a reason satisfactory to himself. You will find that his action, or
his refusal to act, rests upon a principle that he would not
violate in his own behalf.

     Why should we suspect the motives of this man who has given
his life for the good of others? I know of no one who is his mental
or moral superior. He is the most disinterested of men. His name is
a synonym of candor. He is a natural logician -- an intellectual
marksman. Like an unerring arrow his thought flies to the heart and
center. He is governed by principle, and makes no exception in his
own favor. He is intellectually honest. He shows you the cracks and
flaws in his own wares. He calls attention to the open joints and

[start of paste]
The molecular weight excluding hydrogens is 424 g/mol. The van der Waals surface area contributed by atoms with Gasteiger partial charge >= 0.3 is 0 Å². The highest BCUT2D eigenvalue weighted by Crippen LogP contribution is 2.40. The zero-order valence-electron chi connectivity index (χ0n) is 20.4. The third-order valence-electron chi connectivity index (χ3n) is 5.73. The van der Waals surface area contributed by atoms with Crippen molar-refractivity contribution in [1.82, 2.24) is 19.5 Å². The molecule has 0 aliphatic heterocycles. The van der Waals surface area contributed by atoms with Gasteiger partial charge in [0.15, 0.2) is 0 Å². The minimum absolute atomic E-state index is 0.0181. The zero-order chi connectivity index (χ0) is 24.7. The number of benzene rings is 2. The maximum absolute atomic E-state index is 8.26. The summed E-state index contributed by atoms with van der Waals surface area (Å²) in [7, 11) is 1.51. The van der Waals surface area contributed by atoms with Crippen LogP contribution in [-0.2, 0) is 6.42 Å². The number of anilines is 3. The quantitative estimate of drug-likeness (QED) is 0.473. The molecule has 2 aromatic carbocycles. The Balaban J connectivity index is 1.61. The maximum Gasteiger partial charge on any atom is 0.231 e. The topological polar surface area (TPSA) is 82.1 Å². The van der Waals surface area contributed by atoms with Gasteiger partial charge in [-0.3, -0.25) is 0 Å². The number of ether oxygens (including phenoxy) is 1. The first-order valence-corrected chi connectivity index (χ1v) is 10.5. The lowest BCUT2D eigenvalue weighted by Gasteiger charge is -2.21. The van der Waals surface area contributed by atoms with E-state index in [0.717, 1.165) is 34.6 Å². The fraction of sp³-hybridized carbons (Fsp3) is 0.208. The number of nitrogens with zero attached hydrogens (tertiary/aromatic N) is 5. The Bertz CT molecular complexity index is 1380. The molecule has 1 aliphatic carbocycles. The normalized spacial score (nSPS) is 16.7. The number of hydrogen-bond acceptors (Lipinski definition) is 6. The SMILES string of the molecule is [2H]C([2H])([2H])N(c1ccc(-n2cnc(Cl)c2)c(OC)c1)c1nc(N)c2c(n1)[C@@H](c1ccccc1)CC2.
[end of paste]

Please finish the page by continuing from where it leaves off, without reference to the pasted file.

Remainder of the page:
to the weakest links. He does not want a victory for himself, but
for truth. He wishes to expose and oppose, not men, but error. He
is blessed with that cloudless mental vision that appearances
cannot deceive, that interest cannot darken, and that even
ingratitude cannot blur. Friends cannot induce and enemies cannot
drive this man to do an act that his heart and brain would not
applaud. That such a character was formed without the aid of the
church, without the hope of harp or fear of flame, is a
demonstration against the necessity of superstition.

                         Bank of Wisdom
                  Box 926, Louisville, KY 40201
                                2

                     GEORGE JACOB HOLYOAKE.

     Whoever is opposed to mental bondage, to the shackles wrought
by cruelty and worn by fear, should be the friend of this heroic
and unselfish man.

     I know something of his life -- something of what he has
suffered -- of what he has accomplished for his fellow-men. He has